Candidates should not be allowed to carry over campaign funds from one election cycle to another, because the accumulation of such "war chests" distorts and corrupts the election process by deterring other candidates from competing for public office and thereby unfairly entrenching incumbents in future elections. One example: In 2002, incumbent members of the Oregon Legislature entered their races with over $785,000 in funds carried over from previous campaigns. Every incumbent Senator running for re-election won, as did every incumbent member of the House of Representatives, except one who switched parties in 2001. Further, the carried over funds do not necessarily reflect the current views of the contributors on the merits of the candidates in the later race.Later in the Measure, this activity of carrying over funds is prohibited. I have long thought the carrying over of funds, no matter what level of government we are discussing unfairly burdens the challengers of a sitting lawmaker. By forcing each and every candidate to start at the same place, i.e. zero, you can level the playing field somewhat. There is no way to effectively limit the incumbency advantage, but prohibiting the carry over of campaign funds from one election to the next will go a long way to making elections a little more competitive.
Finally, I want to examine finding (d):
Candidates engage in the money "arms race" due to their accurate perception that expenditures influence the outcome of elections. In contests for the Oregon Senate, the candidate spending the most money won 87% of the races in 2002 and 94% of the races in 2004. The two exceptions in 2002 and the only exception in 2004 were former legislators who still spent an average of $195,000 each. In contests for the Oregon House of Representatives, the candidate spending the most money won 92% of the races in 2002 and 90% of the races in 2004. The five exceptions in 2002, including two incumbents, spent an average of $167,000 each.In much of the reporting on campaign finance, one of the most common measures of campaign spending is how much money is spent in a given race. We will aggregate together the amount of money raised or spent by all the candidates, the major party candidates or, unfortunately, an improper mix of the two, which ever leads to the most dramatic results.
However, this reporting skews the viewpoint of campaign expenditures rather badly. For example, candidate expenditures cover all sorts of activity that has little to do with voter contact, such as rent for office space, payroll taxes for paid staff, salaries, office equipment rental, etc. But even assuming that you make the case that these expenses are for voter persuasion, the measure of spending by a candidate is a poor measure indeed.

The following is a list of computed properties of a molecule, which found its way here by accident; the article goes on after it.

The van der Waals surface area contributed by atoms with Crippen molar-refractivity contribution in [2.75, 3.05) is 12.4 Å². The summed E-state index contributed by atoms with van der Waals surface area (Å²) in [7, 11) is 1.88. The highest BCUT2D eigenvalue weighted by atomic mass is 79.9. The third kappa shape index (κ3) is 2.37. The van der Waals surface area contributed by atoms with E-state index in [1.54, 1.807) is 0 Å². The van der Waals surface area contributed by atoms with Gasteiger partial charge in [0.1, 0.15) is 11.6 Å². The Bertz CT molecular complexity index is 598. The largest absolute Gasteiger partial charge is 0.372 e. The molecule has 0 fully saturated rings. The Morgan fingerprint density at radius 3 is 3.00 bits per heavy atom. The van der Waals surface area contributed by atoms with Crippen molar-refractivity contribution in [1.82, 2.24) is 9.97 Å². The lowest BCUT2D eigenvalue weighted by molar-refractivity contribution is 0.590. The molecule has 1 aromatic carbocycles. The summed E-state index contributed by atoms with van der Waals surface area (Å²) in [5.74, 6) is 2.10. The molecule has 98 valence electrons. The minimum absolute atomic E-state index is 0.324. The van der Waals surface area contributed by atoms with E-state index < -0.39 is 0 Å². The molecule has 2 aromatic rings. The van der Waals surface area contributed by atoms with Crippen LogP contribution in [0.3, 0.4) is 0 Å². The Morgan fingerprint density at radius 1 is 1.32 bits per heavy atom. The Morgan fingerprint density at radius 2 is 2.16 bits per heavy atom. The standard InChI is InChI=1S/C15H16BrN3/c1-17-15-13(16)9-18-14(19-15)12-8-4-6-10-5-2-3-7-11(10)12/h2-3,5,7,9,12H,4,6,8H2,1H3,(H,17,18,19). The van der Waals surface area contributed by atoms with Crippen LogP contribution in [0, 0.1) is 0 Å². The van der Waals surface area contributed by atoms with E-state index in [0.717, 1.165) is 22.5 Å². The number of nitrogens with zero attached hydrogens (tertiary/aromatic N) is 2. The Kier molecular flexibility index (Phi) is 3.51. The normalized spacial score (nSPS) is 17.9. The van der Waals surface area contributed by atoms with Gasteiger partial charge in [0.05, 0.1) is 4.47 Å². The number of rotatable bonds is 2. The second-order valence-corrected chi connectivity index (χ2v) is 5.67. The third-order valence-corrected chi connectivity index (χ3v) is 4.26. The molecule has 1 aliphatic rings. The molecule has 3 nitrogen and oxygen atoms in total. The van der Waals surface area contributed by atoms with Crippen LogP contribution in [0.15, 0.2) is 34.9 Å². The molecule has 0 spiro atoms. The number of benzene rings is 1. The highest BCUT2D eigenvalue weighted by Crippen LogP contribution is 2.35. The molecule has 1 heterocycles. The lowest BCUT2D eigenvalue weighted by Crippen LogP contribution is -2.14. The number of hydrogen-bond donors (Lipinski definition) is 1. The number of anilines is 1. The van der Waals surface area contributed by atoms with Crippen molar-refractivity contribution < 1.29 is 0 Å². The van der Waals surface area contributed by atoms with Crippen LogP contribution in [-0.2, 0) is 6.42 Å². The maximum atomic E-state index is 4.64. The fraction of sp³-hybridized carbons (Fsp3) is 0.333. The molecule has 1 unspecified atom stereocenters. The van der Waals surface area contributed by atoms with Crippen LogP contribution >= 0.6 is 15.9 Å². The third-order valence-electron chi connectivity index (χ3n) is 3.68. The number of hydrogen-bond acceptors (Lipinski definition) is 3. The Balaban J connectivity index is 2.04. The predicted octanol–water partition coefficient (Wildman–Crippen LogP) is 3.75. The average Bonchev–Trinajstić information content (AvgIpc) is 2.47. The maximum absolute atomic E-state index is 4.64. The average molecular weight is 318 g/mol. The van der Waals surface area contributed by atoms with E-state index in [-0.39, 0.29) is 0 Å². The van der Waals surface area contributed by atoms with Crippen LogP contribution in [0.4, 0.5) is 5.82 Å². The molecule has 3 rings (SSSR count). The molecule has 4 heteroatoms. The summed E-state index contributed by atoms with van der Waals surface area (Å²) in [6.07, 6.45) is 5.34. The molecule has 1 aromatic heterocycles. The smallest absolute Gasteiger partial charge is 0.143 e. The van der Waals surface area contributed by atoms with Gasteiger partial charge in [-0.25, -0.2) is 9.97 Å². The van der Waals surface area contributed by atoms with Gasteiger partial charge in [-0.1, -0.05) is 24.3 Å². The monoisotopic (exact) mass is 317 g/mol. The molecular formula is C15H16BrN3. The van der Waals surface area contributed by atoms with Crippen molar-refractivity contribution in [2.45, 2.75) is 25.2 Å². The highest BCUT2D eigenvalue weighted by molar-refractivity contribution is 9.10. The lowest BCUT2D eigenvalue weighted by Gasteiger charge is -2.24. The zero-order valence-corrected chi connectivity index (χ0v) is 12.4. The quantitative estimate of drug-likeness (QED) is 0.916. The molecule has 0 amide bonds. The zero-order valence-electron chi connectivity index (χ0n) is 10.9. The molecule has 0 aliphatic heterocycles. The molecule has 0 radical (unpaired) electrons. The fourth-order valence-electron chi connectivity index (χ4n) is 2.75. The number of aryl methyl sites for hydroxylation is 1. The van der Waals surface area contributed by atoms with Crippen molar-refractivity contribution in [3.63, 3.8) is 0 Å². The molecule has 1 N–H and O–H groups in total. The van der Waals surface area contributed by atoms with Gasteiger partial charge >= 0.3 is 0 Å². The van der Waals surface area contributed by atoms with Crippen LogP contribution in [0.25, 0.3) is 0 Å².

A far better measure would be to examine the amount of money spent per citizen in the district or per voter, or even per vote obtained. Even without looking much beyond the numbers cited in Finding (d), the amount spent per citizen is not all that much. According to the Oregon Legislature's website, each of the state's 60 representatives serves a constituency of about 57,000 citizens. This means that for that average of $167,000, the candidates spent about just $2.92 per citizen. If you assume that voter turnout in the 2006 election is indicative of the turnout in 2002, the average voting population in contested races is an estimate 20,500 voters or so, which is a pretty healthy 36 percent turnout. On that basis, the candidates spent about $8.15 per voter.
For comparison purposes, Darlene Hooley the U.S. Representative from the 5th District of Oregon, according to her pre-general election report, spent $1.57 million on her campaign, an average of $5.79 per voter in her district, that is prior to the final three weeks of campaign spending which won't be known for a couple more weeks.
So what is troubling about finding (d) is not the data the it provides but rather the lack of context for the data it provides. The method of simply providing an average total of expenditures simply fails to show how much is being spent per voter, which is many cases might be less than a trip to the movies per voter.
When viewed through those terms, spending